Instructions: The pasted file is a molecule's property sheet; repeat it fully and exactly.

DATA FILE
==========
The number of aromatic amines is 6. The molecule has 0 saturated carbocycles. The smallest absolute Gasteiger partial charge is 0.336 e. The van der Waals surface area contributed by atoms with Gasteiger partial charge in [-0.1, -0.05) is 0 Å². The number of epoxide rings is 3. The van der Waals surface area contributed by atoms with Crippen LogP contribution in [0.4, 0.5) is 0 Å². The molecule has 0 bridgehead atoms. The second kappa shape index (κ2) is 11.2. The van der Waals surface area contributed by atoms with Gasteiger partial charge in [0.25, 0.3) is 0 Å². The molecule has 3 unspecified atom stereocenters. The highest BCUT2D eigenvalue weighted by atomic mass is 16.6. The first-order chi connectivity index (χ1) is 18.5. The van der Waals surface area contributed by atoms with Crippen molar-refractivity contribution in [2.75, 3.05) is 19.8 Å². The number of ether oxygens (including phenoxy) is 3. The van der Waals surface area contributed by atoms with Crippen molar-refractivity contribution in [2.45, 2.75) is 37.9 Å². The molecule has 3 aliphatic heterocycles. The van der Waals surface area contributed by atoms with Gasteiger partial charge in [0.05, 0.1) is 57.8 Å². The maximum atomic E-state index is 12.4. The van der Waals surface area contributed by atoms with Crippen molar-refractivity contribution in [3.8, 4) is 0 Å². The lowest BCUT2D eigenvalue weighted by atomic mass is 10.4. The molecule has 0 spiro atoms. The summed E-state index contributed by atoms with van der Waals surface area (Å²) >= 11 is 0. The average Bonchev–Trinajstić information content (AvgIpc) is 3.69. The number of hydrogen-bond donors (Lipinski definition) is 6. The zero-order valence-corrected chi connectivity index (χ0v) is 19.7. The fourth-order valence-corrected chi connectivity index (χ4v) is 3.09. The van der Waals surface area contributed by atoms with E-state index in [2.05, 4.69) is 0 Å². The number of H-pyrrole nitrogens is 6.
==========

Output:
The number of aromatic amines is 6. The molecule has 0 saturated carbocycles. The smallest absolute Gasteiger partial charge is 0.336 e. The van der Waals surface area contributed by atoms with Gasteiger partial charge in [-0.1, -0.05) is 0 Å². The number of epoxide rings is 3. The van der Waals surface area contributed by atoms with Crippen LogP contribution in [0.4, 0.5) is 0 Å². The molecule has 0 bridgehead atoms. The second kappa shape index (κ2) is 11.2. The van der Waals surface area contributed by atoms with Gasteiger partial charge in [0.25, 0.3) is 0 Å². The molecule has 3 unspecified atom stereocenters. The highest BCUT2D eigenvalue weighted by atomic mass is 16.6. The first-order chi connectivity index (χ1) is 18.5. The van der Waals surface area contributed by atoms with Crippen molar-refractivity contribution in [2.75, 3.05) is 19.8 Å². The number of ether oxygens (including phenoxy) is 3. The van der Waals surface area contributed by atoms with Crippen molar-refractivity contribution in [2.45, 2.75) is 37.9 Å². The molecule has 3 aliphatic heterocycles. The van der Waals surface area contributed by atoms with Gasteiger partial charge in [0.05, 0.1) is 57.8 Å². The maximum atomic E-state index is 12.4. The van der Waals surface area contributed by atoms with Crippen molar-refractivity contribution in [3.8, 4) is 0 Å². The lowest BCUT2D eigenvalue weighted by atomic mass is 10.4. The molecule has 0 spiro atoms. The summed E-state index contributed by atoms with van der Waals surface area (Å²) >= 11 is 0. The average Bonchev–Trinajstić information content (AvgIpc) is 3.69. The number of hydrogen-bond donors (Lipinski definition) is 6. The zero-order valence-corrected chi connectivity index (χ0v) is 19.7. The fourth-order valence-corrected chi connectivity index (χ4v) is 3.09. The van der Waals surface area contributed by atoms with E-state index in [2.05, 4.69) is 0 Å². The number of H-pyrrole nitrogens is 6.